• feta cheese cut in cubes
  • chopped parsley
  • black pepper
  • a small amount of salt (salt is optional, you may not want it because the capers and feta all ready contain salt, plus salt will mask the fresh taste of the vegetables)
  • dried oregano
  • olive oil
  • a few capers
  • a bit of lemon juice
  • if you are a vinegar fan, a bit of vinegar

Arrange the sliced tomatoes and cucumber on the bottom of a nice sized salad bowl.
Next go the peppers and the capers. Then add the onion slices, salt if using, black pepper, oregano and olive oil. Sprinkle with a bit of lemon juice and the vinegar if using, and mix.
Once the above ingredients are mixed, add the feta, olives and parsley in a decorative pattern. Top with a bit more olive oil and oregano.
Before the salad is served let it sit in the refrigerator for a while. It will come out tasting refreshing, plus the aromas of the vegetables and olive oil will get a chance to mix together, creating their own unique flavor.
If you try this or any other Greek salad, I hope you really, really enjoy it!

Monday, September 20, 2010


Today I am making roasted vegetable soup from a recipe that can be found in Martha Stewart's web site. With fall just around the corner, and with the weather getting a just a bit chilly, making soup is the right thing to do.  Plus, this soup is a total winner!

I chopped the vegetables, seasoned them and roasted them. That was the best part. The kitchen smelled great as the vegetables were roasting and when they came out of the oven they looked wonderful and tasted wonderful. I pureed them in the food processor, added some broth and had a delicious chunky-creamy fall soup. Pru made and posted her recipe before I did, and I saw that she had added apples to the vegetable mix. What a great idea Pru! I hope you don't mind, but I followed suit. I peeled and chopped two juicy honey-crisp apples (my favorite), and mixed them in with the squash and the carrots and potatoes. Results? A very nice soup that I will make again and again. 

Delicious roasted vegetables with the honeycrisp apples right on top!

1 small butternut squash, peeled, seeded and cut into  inch pieces
3 or 4 medium sized red potatoes, scrubbed well and quartered (leave skin on)
1 medium onion, peeled and quartered
2 leeks, cut lengthwise, washed well, chopped into  inch pieces, white and light green parts only
5 carrots halved lengthwise if thick, and cut into  inch pieces
2 apples, peeled, cored and quartered. Use a sweet tasting variety of apple. (That does it! Too much talk about apples. I'm going to have to stop right here and go get a honey-crisp apple from the kitchen to snack on as I write this)......
one head of garlic left unpeeled, cut in half crosswise
olive oil
salt and pepper to taste
6 sprigs of fresh marjoram 
optional : a bit of cream or milk to add to the soup at the end of cooking


  • Preheat oven to 450° F.
  • Line a large rimmed baking sheet with aluminum foil (makes for easy clean up) and grease the surface of the foil with olive oil. Place the vegetables on the baking sheet - don't add the apples yet - and toss the vegetables with some olive oil, salt and pepper and the leaves from four of the sprigs of marjoram.
  • Roast until the vegetables are tender and beginning to brown, about 50 minutes.
  • Half way through roasting take the vegetables out of the oven, turn them over so they roast evenly, and mix in the apples.  Place them back in the oven and continue cooking until done.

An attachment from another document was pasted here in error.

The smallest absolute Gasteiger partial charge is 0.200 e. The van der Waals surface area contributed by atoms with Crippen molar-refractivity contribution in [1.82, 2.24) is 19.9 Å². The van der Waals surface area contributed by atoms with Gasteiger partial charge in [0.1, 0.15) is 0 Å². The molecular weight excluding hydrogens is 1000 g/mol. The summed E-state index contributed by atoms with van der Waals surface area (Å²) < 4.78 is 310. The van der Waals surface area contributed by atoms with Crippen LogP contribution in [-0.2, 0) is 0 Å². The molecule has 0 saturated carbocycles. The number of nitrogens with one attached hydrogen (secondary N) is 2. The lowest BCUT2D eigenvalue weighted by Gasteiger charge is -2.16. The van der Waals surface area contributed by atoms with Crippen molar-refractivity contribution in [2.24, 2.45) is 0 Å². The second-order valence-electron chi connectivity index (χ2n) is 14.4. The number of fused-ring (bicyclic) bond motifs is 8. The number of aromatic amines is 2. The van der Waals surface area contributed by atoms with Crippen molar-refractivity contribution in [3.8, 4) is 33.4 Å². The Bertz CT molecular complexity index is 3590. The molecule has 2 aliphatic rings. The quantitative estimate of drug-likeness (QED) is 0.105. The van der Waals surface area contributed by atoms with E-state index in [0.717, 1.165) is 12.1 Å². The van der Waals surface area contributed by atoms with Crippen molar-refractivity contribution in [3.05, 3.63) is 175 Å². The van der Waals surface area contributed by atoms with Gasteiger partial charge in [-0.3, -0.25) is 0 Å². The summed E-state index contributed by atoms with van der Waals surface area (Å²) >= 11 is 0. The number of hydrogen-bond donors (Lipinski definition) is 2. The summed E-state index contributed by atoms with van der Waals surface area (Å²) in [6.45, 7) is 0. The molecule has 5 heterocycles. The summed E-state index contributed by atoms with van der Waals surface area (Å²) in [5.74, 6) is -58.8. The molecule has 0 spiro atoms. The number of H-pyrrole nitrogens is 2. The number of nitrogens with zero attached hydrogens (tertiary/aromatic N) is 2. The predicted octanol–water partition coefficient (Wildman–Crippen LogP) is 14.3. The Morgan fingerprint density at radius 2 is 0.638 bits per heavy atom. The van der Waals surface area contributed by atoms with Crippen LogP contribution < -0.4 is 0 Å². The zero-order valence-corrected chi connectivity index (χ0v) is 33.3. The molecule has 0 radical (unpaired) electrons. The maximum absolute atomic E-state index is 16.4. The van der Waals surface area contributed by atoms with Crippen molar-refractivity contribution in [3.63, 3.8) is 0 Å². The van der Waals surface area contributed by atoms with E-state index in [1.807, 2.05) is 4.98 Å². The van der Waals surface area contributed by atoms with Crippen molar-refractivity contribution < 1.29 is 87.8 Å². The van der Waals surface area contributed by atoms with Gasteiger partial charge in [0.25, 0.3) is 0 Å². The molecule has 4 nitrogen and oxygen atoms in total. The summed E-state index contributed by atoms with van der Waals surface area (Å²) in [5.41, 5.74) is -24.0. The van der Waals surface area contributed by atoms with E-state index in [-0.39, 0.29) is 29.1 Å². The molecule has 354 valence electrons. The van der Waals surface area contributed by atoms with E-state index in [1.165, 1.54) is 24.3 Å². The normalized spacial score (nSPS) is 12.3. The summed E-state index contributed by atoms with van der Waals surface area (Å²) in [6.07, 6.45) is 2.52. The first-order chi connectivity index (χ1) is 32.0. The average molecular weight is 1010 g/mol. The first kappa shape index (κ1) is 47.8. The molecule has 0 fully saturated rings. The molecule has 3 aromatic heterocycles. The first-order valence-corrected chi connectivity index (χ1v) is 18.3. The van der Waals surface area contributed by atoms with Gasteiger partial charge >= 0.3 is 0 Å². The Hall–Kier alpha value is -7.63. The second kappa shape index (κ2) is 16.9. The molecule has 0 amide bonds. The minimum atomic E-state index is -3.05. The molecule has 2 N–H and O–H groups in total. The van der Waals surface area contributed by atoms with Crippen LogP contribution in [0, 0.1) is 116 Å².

• In a large sauce pan warm three cups of the chicken broth along with the remaining marjoram.

  • Divide the roasted vegetables in two batches. Place each batch along with one cup of chicken broth in the food processor and puree well.

  • Add the vegetables to the saucepan with the warmed broth and stir to mix well.

  • Heat up the soup and taste it for seasoning. If you like, you can mix in a bit of cream or milk. The soup is great without any additions, but you can always spruce it up according to your individual taste.

  • Saturday, September 18, 2010


    Quick, easy and tasty. That's a perfect way to describe this meal. I was very hungry when I came into the house after having spent most of the day pruning, and weeding, and cleaning the garden. There was plenty of zucchini to be found in the refrigerator, and I also had on hand some fennel, scallions and pasta which were begging to be used. So I threw this pasta and zucchini dish together, and it only took twenty minutes. I had dinner and then I headed back outside to finish clearing a spot for planting mums. Satisfaction.


    3 small zucchini
    4 scallions, chopped
    3/4 cup acini di pepe pasta
    1/2 fennel bulb, finely chopped
    3 tablespoons slivered almonds
    juice of half a lemon
    3 tablespoons Parmesan cheese
    4 tablespoons olive oil
    salt and pepper to taste
    2 tablespoons fresh parsley
    1 tablespoon herbes de Provence

    1. Wash the zucchini and peel some of their skin off with a vegetable peeler. You should wind up with zucchini that appears striped: white flesh and green skin. Doing this eliminates most of the bitterness that is sometimes given off by the zucchini skin.
    2. Slice the zucchini thinly lengthwise, and then chop it crosswise.
    3. Heat the olive oil in a large skillet and add the scallions. Cook them for about a minute and then add the zucchini, fennel, herbs de Provence and lemon juice. Season with salt and pepper and saute until the zucchini is soft.
    4. Meanwhile, cook the pasta according to package directions, and then drain it.
    5. Heat a small skillet over medium heat and and dry-toast the almonds.
    6. Toss the pasta with the zucchini and the toasted almonds.
    7. Serve garnished with Parmesan cheese.